The Meaning of the Mosque Controversy

The controversy about the ground-zero mosque — which is summarized here — reminds me of an old post of mine, “Losing Sight of the Objective”:

Those who are so keen to bestow constitutional rights on terrorists have lost sight of a key purpose — perhaps the key purpose — of the Constitution: to provide for the common defense. Of Americans. Against their enemies: foreign and domestic, overt and covert.

Whether the mosque will serve as a front for terrorist activity remains to be seen. But there is good reason to suspect that it will. And if it does, it will be further evidence that America’s “leaders” have lost sight of the objective in their rush to display “tolerance” for everyone — well, tolerance for everyone but heterosexual, white Christians and Jews; for example:

St. Nicholas Greek Orthodox Church, which once sat right across the street from the World Trade Center, was crushed under the weight of the collapse of Tower Two on September 11, 2001. St. Nicholas was the only church to be lost in the attacks, and nine years later, while City of New York officials are busy removing every impediment to the building of the Cordoba mosque two blocks from the site, St. Nicholas’ future remains unclear.

The last bit of hopeful news for St. Nicholas came two years ago, in July 2008, when church officials and the Port Authority of New York and New Jersey announced a deal which would have allowed the church to be rebuilt about two blocks from its original location….

Trouble emerged after St. Nicholas announced its plans to build a traditional Greek Orthodox church building, 24,000 square feet in size, topped with a grand dome. Port Authority officials told the church to cut back the size of the building and the height of the proposed dome, limiting it to rising no higher than the World Trade Center memorial. The deal fell apart for good in March 2009, when the Port Authority abruptly ended the talks after refusing to allow church officials to review plans for the garage and screening area underneath. Sixteen months later, the two sides have still not met to resume negotiations.

St. Nicholas Church’s difficulty in getting approvals to rebuild stands in stark contrast to the treatment that the developers of the proposed Cordoba mosque have received. New York City Mayor Mike Bloomberg, state Atty. Gen. Andrew Cuomo, and a raft of city officials have all come out publicly in favor of building the mosque, and the city’s Landmarks and Preservation Commission recently voted unanimously to deny protection to the building currently occupying the site where the mosque is to be built.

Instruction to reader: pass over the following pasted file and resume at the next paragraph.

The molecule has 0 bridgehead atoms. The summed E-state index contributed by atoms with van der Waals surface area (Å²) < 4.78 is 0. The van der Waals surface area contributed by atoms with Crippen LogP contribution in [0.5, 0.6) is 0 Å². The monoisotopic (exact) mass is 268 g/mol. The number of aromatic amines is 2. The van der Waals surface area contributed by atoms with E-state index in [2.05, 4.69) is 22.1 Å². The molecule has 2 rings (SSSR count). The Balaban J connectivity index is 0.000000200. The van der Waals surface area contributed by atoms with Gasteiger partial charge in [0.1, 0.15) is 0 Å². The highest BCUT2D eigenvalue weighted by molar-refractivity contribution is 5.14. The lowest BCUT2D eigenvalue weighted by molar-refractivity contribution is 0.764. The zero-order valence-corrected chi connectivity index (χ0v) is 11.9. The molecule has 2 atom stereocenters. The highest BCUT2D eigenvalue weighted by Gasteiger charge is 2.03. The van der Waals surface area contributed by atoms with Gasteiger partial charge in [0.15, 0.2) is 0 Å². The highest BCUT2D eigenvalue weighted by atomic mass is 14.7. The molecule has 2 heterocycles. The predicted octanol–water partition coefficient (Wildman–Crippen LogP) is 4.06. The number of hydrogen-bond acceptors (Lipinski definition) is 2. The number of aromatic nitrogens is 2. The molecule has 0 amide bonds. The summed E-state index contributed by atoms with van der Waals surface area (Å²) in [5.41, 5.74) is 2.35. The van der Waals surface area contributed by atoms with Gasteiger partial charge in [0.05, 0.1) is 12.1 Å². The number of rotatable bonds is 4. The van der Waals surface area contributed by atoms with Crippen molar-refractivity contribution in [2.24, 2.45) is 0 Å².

The mosque is proposed to rise 13 stories, far above the height of the World Trade Center memorial, with no height restrictions imposed. (Mark Imponemi, “Mosque Moves Forward, Yet Church in Limbo“)

The case of the ground-zero mosque is only a symptom of the larger problem, which is denial and appeasement. Bill Whittle spells it out in a 13-minute video, “Ground Zero Mosque Reality Check.” Denial and appeasement arise from what Thomas Sowell calls one-day-at-a-time rationalism:

One-day-at-a-time rationalism [addresses] the immediate implications of each issue as it arises, missing wider implications of a decision…. A classic example was a French intellectual’s response to the Czechoslovakian crisis that led to the Munich conference of 1938:

…Joseph Barthélemy, who taught constitutional law at the University of Paris and was French representative at the League of Nations, asked in Le Temps the question French leaders had to answer: “Is it worthwhile setting fire to the world in order to save the Czechoslovak state… ? Is it necessary that three million Frenchman …. would be sacrificed to maintain three million Germans under Czech sovereignty?

Since it was not France that was threatening to set fire to the world, but Hitler, the larger question was whether someone who was threatening to set fire to the world if he didn’t get his way was someone who should be appeased in this one-day-at-a time approach, without regard to what this appeasement could do to encourage a never-ending series of escalating demands. By Contrast, Winston Churchill had pointed out, six years earlier, that “every concession which has been made” to Germany “has been followed immediately by a fresh demand.” Churchill clearly rejected one-day-at-a-time rationalism. (Intellectuals and Society, p. 31)

Leftists will embrace the cause of the ground-zero mosque because it is in their nature to embrace anything that undermines civil society. Libertarian purists will embrace it because they embrace one-day-at-a-time rationalism (e.g., this blogger).

As a libertarian realist, I am prepared to say that the mosque should not rise if it is likely to become a front for terrorist activity. I am keeping my eyes on the objective, which is the defense of Americans’ lives, liberty, and property: against their enemies foreign and domestic, overt and covert.